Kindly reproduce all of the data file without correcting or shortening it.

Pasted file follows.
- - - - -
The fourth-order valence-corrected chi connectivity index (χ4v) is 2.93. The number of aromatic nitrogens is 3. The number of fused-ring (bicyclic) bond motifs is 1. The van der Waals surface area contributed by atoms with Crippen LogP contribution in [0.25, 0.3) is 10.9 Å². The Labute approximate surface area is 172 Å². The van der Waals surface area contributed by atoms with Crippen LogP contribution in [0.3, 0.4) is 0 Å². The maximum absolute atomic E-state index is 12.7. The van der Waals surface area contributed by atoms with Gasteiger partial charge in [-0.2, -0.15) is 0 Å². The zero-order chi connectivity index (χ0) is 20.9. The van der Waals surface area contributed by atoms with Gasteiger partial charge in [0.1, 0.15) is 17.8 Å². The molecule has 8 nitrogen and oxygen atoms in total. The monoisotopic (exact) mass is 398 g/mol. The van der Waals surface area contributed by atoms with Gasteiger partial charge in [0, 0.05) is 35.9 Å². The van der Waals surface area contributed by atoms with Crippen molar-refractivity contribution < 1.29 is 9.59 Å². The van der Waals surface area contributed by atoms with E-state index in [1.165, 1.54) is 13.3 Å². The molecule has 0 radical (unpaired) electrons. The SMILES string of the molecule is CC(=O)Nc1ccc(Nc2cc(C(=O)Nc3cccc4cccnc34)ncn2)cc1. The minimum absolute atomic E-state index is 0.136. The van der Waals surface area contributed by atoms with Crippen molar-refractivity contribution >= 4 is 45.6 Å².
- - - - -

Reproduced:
The fourth-order valence-corrected chi connectivity index (χ4v) is 2.93. The number of aromatic nitrogens is 3. The number of fused-ring (bicyclic) bond motifs is 1. The van der Waals surface area contributed by atoms with Crippen LogP contribution in [0.25, 0.3) is 10.9 Å². The Labute approximate surface area is 172 Å². The van der Waals surface area contributed by atoms with Crippen LogP contribution in [0.3, 0.4) is 0 Å². The maximum absolute atomic E-state index is 12.7. The van der Waals surface area contributed by atoms with Gasteiger partial charge in [-0.2, -0.15) is 0 Å². The zero-order chi connectivity index (χ0) is 20.9. The van der Waals surface area contributed by atoms with Gasteiger partial charge in [0.1, 0.15) is 17.8 Å². The molecule has 8 nitrogen and oxygen atoms in total. The monoisotopic (exact) mass is 398 g/mol. The van der Waals surface area contributed by atoms with Gasteiger partial charge in [0, 0.05) is 35.9 Å². The van der Waals surface area contributed by atoms with Crippen molar-refractivity contribution < 1.29 is 9.59 Å². The van der Waals surface area contributed by atoms with E-state index in [1.165, 1.54) is 13.3 Å². The molecule has 0 radical (unpaired) electrons. The SMILES string of the molecule is CC(=O)Nc1ccc(Nc2cc(C(=O)Nc3cccc4cccnc34)ncn2)cc1. The minimum absolute atomic E-state index is 0.136. The van der Waals surface area contributed by atoms with Crippen molar-refractivity contribution >= 4 is 45.6 Å².